He can and will calm Pepeng and other storms for us. We just need to put our faith in Him!

35 On that day, when evening had come, he said to them, “Let us go across to the other side.”

36 And leaving the crowd, they took him with them in the boat, just as he was. And other boats were with him.

37 And a great windstorm arose, and the waves were breaking into the boat, so that the boat was already filling.

38 But he was in the stern, asleep on the cushion. And they woke him and said to him, “Teacher, do you not care that we are perishing?”

39 And he awoke and rebuked the wind and said to the sea, “Peace! Be still!” And the wind ceased, and there was a great calm.

40 He said to them, “Why are you so afraid? Have you still no faith?”

41 And they were filled with great fear and said to one another, “Who then is this, that even the wind and the sea obey him?” (Mark 4:35-41)

Sunday, September 27, 2009

Sign of the Covenant

12 And God said, "This is the sign of the covenant I am making between me and you and every living creature with you, a covenant for all generations to come: 13 I have set my rainbow in the clouds, and it will be the sign of the covenant between me and the earth. 14 Whenever I bring clouds over the earth and the rainbow appears in the clouds, 15 I will remember my covenant between me and you and all living creatures of every kind. Never again will the waters become a flood to destroy all life. 16 Whenever the rainbow appears in the clouds, I will see it and remember the everlasting covenant between God and all living creatures of every kind on the earth."

17 So God said to Noah, "This is the sign of the covenant I have established between me and all life on the earth." (Gen 9:12-17, NIV)

Repost: Impt Contacts to Help Typhoon Ondoy Victims



UPDATED LISTING OF HOTLINES (Feel Free to use the comments to add more) : Typhoon Ondoy Emergency Hotlines and Relief Operations

Rescue Operations

1. National Disaster Coordinating Council (NDCC) (+632-9125668, +632-9111406, +632-9115061, +632-9122665) Help hotlines: (+65 734-2118, 734-2120)
2. Red Cross (143, +632-5270000)
3. MMDA (136)
4. Coast Guard (+632-5276136)
5. AIR FORCE (+63908-1126976, +632-8535023)
6. Senator Dick Gordon (+639178997898, +63938-444BOYS, +632-9342118, +632-4338528)
7. Senator Manny Villar (+639174226800. +639172414864, +639276751981)
8. Bureau of Fire Protection Region III (Central Luzon) Hotline: (+63245-9634376)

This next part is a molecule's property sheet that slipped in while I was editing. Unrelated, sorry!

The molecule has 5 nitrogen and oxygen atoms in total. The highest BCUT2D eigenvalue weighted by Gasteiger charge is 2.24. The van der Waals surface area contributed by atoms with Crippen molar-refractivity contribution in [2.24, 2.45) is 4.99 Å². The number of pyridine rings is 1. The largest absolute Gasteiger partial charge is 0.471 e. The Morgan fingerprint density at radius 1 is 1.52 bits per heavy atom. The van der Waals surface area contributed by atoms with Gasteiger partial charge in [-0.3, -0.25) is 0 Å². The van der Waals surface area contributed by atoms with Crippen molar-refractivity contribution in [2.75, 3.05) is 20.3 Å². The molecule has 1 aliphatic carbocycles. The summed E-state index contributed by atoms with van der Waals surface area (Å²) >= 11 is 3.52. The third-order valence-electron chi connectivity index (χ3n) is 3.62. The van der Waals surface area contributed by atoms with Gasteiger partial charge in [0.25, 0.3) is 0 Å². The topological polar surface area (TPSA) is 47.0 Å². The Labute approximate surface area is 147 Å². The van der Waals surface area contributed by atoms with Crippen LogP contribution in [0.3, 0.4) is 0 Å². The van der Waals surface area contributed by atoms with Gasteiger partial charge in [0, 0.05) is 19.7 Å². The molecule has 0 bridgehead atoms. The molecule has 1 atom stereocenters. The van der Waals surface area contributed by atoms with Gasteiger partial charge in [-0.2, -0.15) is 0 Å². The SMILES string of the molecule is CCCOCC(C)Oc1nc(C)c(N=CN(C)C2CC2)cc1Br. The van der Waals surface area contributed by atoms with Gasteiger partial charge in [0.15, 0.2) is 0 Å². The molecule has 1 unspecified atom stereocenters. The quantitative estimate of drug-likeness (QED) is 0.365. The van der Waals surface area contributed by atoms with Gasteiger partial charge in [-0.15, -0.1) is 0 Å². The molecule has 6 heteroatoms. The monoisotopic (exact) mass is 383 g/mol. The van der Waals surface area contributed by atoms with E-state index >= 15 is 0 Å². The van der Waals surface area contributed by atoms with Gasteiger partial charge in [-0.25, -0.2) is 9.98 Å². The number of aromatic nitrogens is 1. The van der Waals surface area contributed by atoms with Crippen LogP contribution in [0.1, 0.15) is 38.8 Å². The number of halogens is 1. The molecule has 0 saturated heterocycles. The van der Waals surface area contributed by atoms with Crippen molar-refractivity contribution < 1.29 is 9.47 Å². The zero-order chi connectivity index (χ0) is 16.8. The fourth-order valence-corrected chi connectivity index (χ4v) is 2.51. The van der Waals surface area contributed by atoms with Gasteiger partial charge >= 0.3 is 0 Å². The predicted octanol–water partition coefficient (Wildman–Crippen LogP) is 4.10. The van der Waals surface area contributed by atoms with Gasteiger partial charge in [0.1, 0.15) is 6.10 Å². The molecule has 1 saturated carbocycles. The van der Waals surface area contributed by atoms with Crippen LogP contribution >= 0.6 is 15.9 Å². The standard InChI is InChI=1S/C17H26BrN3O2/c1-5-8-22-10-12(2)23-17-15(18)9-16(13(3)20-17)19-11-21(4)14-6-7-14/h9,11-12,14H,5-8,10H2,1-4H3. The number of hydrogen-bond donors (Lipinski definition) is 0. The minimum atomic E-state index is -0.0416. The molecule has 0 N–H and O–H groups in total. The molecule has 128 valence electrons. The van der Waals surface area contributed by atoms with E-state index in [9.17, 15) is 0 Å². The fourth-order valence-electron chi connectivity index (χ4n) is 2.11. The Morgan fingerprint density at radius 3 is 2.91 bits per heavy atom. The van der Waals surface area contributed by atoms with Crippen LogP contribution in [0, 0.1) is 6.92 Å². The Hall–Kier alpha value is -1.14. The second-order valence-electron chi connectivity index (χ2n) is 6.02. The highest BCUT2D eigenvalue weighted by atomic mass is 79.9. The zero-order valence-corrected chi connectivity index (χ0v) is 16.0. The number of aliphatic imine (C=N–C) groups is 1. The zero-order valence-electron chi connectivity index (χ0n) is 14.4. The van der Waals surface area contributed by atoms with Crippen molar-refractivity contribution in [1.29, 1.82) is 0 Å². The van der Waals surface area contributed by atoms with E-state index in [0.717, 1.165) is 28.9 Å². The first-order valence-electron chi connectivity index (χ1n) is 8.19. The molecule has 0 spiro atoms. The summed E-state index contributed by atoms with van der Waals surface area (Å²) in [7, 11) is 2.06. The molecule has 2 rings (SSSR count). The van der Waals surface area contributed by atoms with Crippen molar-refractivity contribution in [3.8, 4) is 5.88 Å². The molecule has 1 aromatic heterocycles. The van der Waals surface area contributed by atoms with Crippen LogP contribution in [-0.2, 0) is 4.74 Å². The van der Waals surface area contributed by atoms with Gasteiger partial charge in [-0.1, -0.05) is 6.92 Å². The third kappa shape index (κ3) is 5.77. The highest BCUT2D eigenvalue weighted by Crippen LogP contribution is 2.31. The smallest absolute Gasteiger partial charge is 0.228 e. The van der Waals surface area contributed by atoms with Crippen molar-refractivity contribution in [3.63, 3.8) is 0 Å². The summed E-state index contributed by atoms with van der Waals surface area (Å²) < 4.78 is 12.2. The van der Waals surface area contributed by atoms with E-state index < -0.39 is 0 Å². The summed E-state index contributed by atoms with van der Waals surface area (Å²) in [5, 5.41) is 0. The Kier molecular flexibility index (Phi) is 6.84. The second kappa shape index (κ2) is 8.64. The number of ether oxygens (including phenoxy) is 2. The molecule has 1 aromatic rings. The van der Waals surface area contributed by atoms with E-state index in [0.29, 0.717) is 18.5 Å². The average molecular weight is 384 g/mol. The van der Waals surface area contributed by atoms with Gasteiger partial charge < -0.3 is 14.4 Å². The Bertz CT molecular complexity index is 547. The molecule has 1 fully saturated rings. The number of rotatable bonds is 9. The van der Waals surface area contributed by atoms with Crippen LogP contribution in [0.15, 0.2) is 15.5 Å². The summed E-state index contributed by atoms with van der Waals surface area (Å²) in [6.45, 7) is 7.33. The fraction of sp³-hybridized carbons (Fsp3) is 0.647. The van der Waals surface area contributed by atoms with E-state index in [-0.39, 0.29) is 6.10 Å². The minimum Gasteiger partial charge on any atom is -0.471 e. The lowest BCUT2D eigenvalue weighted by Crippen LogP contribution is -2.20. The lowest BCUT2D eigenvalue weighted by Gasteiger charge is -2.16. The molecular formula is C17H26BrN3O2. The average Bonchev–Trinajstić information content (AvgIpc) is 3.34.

9. Go to GMA Facebook page & post complete addresses and names of people in need of immediate help.

Rubber Boat Requests, 4×4 Trucks

1. NCRPO (+632-8383203, +632-8383354)
2. Private citizens who would like to lend their motor boats for rescue
please call emergency nos: +632-9125668, +632-9111406, +632-9122665, +632-9115061)
3. You can also text (+632917-4226800 or +632927-6751981) for rescue dump trucks.
4. For those who are able to lend 4×4 trucks for rescue: Please send truck to Greenhills Shoppng Center Unimart Grocery to await deployment, Tel No. (+632920-9072902) .

Power Supply

Meralco (+63917-5592824) If you want service cut off to your area to prevent fires and electrocution.

Relief Aid and Donations

1. Victory Fort is opening its doors to those affected by the typhoon. Call 813-FORT.
2. Clare Amador (+639285205508) or Jana Vicente at +639285205499) . Drop off for relief donations is at Balay Expo Center across Farmers Market Cubao.
3. Miriam Quiambao drop off points: One Orchard Road Building in Eastwood, or messagehttp://www.twitter. com/miriamq for more details.
4. Donations for Ondoy Victims to be distributed at the Philippine Army Gym inside Fort Bonifacio or GHQ Gym in Camp Aguinaldo starting now.
5. Team Manila stores in Trinoma, Mall of Asia, Jupiter Bel-Air and Rockwell shall be accepting relief goods (Canned Goods, Ready-to-drink Milk,Bottled Water and Clothes) for distribution by Veritas.
6. Relief Goods: Caritas Manila Office at Jesus St., Pandacan Manila near Nagtahan Bridge (+632-5639298, +632-5639308) or Radio Veritas at Veritas Tower West Ave. Cor EDSA (+632-9257931- 40)
7. Donations of any kind for Payatas communities affected by Ondoy accepted at ARANAZ stores in Rockwell & Greenbelt.